Over at Betwixt Book Reviews, Benito Corral also digs deep, singling out tales by Gemma Files, Orrin Grey, Jeffrey Thomas, T.E. Grau, Michael Griffin, Cody Goodfellow, and John Langan, saying, “Each story in The Children of Old Leech leads you deeper and deeper into the ‘carnivorous cosmos’ of Laird Barron; all the authors here have crafted glorious tributes to the master, faithfully plumbing his Mythos to create a truly stunning collection.” The review concludes, “The Children of Old Leech is a triumph for Lockhart and Steele, and a tremendous gift for purveyors of dark fiction. Look for this volume to be on multiple ‘best of’ lists this year. Mr Barron would be proud!” Read the full Betwixt Book Reviews review at this link.

The Children of Old Leech: A Tribute to the Carnivorous Cosmos of Laird Barron is now shipping from Word Horde. Ask for the anthology and other fine Word Horde titles at your favorite bookseller.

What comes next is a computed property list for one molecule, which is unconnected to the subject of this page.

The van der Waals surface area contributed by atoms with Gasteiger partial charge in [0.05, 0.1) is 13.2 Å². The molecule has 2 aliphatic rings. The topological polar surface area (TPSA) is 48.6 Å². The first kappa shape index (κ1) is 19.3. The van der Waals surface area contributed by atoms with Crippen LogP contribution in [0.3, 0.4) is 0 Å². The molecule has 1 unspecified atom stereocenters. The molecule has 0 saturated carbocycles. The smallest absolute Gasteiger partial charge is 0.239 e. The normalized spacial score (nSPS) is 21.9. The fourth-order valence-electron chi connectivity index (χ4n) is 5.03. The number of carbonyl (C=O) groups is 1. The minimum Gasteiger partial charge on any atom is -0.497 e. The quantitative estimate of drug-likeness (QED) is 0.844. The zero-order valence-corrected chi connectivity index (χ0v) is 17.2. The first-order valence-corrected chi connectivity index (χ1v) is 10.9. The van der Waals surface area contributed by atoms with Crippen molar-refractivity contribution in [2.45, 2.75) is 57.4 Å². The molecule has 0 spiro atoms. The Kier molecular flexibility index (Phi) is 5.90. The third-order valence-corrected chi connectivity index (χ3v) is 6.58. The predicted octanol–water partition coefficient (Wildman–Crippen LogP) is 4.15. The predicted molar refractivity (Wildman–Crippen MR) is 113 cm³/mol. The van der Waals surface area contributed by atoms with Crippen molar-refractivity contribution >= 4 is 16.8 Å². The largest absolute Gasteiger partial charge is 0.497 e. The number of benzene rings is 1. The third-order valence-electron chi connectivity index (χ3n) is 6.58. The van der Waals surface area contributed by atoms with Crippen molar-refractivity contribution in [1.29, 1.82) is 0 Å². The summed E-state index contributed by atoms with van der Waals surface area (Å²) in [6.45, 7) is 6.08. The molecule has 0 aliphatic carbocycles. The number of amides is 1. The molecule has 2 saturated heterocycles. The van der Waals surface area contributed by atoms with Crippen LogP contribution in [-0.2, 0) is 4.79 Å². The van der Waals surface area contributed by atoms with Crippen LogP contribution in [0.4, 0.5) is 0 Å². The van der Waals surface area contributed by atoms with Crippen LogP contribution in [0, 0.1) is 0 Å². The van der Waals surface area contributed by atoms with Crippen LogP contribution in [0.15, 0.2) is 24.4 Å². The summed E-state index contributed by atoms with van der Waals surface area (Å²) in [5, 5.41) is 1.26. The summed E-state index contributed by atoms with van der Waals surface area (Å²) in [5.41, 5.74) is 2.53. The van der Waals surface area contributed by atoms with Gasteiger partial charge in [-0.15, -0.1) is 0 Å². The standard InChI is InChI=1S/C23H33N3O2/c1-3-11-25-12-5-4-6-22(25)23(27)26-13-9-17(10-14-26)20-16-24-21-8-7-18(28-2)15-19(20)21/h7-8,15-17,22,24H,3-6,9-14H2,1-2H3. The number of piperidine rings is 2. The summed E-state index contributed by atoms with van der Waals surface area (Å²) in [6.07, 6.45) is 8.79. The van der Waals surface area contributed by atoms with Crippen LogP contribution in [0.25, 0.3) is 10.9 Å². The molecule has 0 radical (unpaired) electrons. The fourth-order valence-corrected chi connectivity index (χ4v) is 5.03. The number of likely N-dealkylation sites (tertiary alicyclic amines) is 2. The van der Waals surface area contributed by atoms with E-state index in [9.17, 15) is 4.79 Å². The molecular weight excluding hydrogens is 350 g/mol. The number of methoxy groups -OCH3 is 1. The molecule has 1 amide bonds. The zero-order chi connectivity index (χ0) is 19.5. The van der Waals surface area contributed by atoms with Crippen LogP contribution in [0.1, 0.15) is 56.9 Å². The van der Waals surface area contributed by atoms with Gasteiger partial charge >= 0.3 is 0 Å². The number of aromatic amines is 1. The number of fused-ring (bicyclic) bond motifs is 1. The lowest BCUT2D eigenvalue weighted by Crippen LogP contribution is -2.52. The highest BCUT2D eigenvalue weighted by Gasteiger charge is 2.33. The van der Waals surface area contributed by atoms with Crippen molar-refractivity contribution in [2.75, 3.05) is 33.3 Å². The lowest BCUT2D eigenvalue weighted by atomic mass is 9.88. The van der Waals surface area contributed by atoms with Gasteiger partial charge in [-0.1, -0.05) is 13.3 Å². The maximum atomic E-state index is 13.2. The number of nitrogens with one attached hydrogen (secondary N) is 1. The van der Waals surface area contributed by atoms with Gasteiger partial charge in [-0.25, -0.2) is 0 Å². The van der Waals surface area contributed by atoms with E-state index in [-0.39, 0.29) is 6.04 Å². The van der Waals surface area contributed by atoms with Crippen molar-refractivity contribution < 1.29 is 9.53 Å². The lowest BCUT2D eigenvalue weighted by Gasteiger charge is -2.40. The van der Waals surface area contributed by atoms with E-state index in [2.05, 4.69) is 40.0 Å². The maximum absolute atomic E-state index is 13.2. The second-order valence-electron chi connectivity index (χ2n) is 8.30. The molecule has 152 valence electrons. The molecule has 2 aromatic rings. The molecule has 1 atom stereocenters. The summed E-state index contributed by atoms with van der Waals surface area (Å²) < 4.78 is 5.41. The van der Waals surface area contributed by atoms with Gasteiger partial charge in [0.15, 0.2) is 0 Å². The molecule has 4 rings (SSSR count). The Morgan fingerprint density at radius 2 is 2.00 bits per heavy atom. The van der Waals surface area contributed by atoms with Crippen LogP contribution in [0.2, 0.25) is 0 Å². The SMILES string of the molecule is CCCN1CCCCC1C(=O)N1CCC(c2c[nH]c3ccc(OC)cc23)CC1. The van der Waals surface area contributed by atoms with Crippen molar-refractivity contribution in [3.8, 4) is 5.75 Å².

We Leave Together featured at Kirkus

Today at Kirkus, Ana from The Book Smugglers takes a comprehensive look at J. M. McDermott’s Dogsland Trilogy and the newly-published concluding volume, We Leave Together. Here’s what Ana had to say:

“Throughout Books 1 and 2, it was really hard to predict how all the pieces of this puzzle would fit together. But by the time I finished We Leave Together, everything did come together beautifully. Finding out the exact circumstances of Jona’s death and what happened to Rachel (YES! Rachel! You go, girl!) just about broke my heart in the best possible way.”

We Leave Together by J. M. McDermott

Read the full review at Kirkus.

Recent Reviews: We Leave Together and The Children of Old Leech